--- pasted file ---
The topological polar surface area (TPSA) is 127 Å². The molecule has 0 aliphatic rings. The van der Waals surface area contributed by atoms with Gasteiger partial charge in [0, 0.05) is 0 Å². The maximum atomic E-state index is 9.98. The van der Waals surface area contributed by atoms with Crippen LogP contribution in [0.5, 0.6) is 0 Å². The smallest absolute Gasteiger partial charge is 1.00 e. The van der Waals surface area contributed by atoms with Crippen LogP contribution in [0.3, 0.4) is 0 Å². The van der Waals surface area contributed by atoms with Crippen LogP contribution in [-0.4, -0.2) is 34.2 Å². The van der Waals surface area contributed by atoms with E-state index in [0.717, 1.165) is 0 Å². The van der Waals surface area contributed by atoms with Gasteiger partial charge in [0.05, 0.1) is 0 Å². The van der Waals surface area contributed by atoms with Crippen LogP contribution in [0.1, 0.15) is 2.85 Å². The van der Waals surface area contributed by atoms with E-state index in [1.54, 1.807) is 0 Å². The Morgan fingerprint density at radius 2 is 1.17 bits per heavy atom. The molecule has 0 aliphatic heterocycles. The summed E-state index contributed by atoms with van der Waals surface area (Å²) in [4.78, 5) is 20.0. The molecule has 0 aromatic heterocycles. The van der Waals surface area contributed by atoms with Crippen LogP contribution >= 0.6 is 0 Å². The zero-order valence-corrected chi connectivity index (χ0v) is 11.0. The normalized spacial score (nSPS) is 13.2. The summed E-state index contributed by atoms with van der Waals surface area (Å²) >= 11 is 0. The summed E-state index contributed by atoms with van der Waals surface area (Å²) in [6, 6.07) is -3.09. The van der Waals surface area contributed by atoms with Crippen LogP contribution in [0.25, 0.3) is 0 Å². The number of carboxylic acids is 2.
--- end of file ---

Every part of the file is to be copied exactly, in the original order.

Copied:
The topological polar surface area (TPSA) is 127 Å². The molecule has 0 aliphatic rings. The van der Waals surface area contributed by atoms with Gasteiger partial charge in [0, 0.05) is 0 Å². The maximum atomic E-state index is 9.98. The van der Waals surface area contributed by atoms with Crippen LogP contribution in [0.5, 0.6) is 0 Å². The smallest absolute Gasteiger partial charge is 1.00 e. The van der Waals surface area contributed by atoms with Crippen LogP contribution in [0.3, 0.4) is 0 Å². The van der Waals surface area contributed by atoms with Crippen LogP contribution in [-0.4, -0.2) is 34.2 Å². The van der Waals surface area contributed by atoms with E-state index in [0.717, 1.165) is 0 Å². The van der Waals surface area contributed by atoms with Gasteiger partial charge in [0.05, 0.1) is 0 Å². The van der Waals surface area contributed by atoms with Crippen LogP contribution in [0.1, 0.15) is 2.85 Å². The van der Waals surface area contributed by atoms with E-state index in [1.54, 1.807) is 0 Å². The Morgan fingerprint density at radius 2 is 1.17 bits per heavy atom. The molecule has 0 aliphatic heterocycles. The summed E-state index contributed by atoms with van der Waals surface area (Å²) in [4.78, 5) is 20.0. The molecule has 0 aromatic heterocycles. The van der Waals surface area contributed by atoms with Crippen LogP contribution >= 0.6 is 0 Å². The zero-order valence-corrected chi connectivity index (χ0v) is 11.0. The normalized spacial score (nSPS) is 13.2. The summed E-state index contributed by atoms with van der Waals surface area (Å²) >= 11 is 0. The summed E-state index contributed by atoms with van der Waals surface area (Å²) in [6, 6.07) is -3.09. The van der Waals surface area contributed by atoms with Crippen LogP contribution in [0.25, 0.3) is 0 Å². The number of carboxylic acids is 2.